I nearly cheered last night when the series finale of Mad Men opened with Don Draper tearing ass across a Utah salt flat in a modified Chevelle SS. Or was it Dick Whitman? He may have been an advertising savant, but the post-war Midwesterner behind the facade has always loved cars.

For a series ostensibly about New York advertising there are a ton of great cars from the era as Don Draper switches cars with roughly the same glee and frequency as he does lovers – although without the same regret. And last night’s episode essentially cemented this.

Up until the end, the only peace he’d seemed to find as he began to lose himself was his connection to cars. No sooner had he abandoned his Cadillac in the last episode that we find him, without explanation, funding a couple of guys trying to make their 1970 Chevelle SS fast enough to race at El Mirage. As Julianne Escobedo Shepherd wrote on Jezebel this morning:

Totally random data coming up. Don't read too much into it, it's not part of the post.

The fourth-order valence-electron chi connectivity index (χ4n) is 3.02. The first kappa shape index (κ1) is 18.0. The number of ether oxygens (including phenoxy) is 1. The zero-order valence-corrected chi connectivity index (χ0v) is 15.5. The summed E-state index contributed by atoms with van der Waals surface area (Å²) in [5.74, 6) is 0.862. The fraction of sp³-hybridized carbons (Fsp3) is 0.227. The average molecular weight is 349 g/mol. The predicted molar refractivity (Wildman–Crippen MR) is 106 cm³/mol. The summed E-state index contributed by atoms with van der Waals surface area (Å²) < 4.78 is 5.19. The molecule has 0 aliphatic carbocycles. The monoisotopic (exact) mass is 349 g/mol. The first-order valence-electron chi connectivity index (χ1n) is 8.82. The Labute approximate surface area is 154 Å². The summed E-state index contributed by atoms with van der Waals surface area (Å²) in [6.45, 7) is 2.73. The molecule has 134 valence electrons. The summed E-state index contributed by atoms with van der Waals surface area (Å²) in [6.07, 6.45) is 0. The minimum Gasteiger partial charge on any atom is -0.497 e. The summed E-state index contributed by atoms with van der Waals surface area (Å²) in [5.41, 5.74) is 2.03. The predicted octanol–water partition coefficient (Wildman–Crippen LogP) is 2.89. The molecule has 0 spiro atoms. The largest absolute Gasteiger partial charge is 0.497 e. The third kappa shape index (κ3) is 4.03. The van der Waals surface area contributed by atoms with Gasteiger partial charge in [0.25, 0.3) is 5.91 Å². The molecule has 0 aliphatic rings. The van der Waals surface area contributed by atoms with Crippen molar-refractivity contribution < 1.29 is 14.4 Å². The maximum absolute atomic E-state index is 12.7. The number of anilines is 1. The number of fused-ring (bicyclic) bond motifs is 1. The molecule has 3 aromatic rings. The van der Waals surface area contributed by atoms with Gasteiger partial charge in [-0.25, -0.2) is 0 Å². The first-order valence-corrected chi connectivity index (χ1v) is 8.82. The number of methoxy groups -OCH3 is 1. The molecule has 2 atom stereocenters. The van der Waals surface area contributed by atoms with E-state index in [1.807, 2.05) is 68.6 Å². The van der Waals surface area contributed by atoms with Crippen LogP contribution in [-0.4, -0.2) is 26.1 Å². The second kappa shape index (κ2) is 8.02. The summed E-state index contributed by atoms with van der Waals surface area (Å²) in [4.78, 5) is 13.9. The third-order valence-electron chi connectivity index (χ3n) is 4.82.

The best he looked all episode, actually, was in his element—racing cars across the vast Utah plains, dressed as Speed Racer (no, kiss my ass, Lou Avery!), wearing double-denim and exhibiting the working-class swag of a masculine Midwesterner whose first post-war job was at a car dealership. It was a strange scene that could have been in any era—the handsome drag-racer, the bewildered younger fans, the cheering blonde, the little boy in awe—except The Doors were bleating from the transistor radio, 1968’s “Hello, I Love You,” the lyrics of which are a good summation of Don’s libido. He ends up in bed with the blonde later, which we all knew would happen the second we saw her in the frame.

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All you need to do is browse through the show’s IMCDB page to see just how great the car casting has been and to remember all the subplots with cars.

Forgetting the recent GM drama, remember when Don Draper walked into a Cadillac dealership and sat in that Newport Blue Coup de Ville. You knew his Buick LeSabre was yesterday’s news, even if it took him a few days to finally but it.

And then there’s that Jaguar XKE. I’ll miss the show, but at least it ended well.

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Contact the author at matt@jalopnik.com.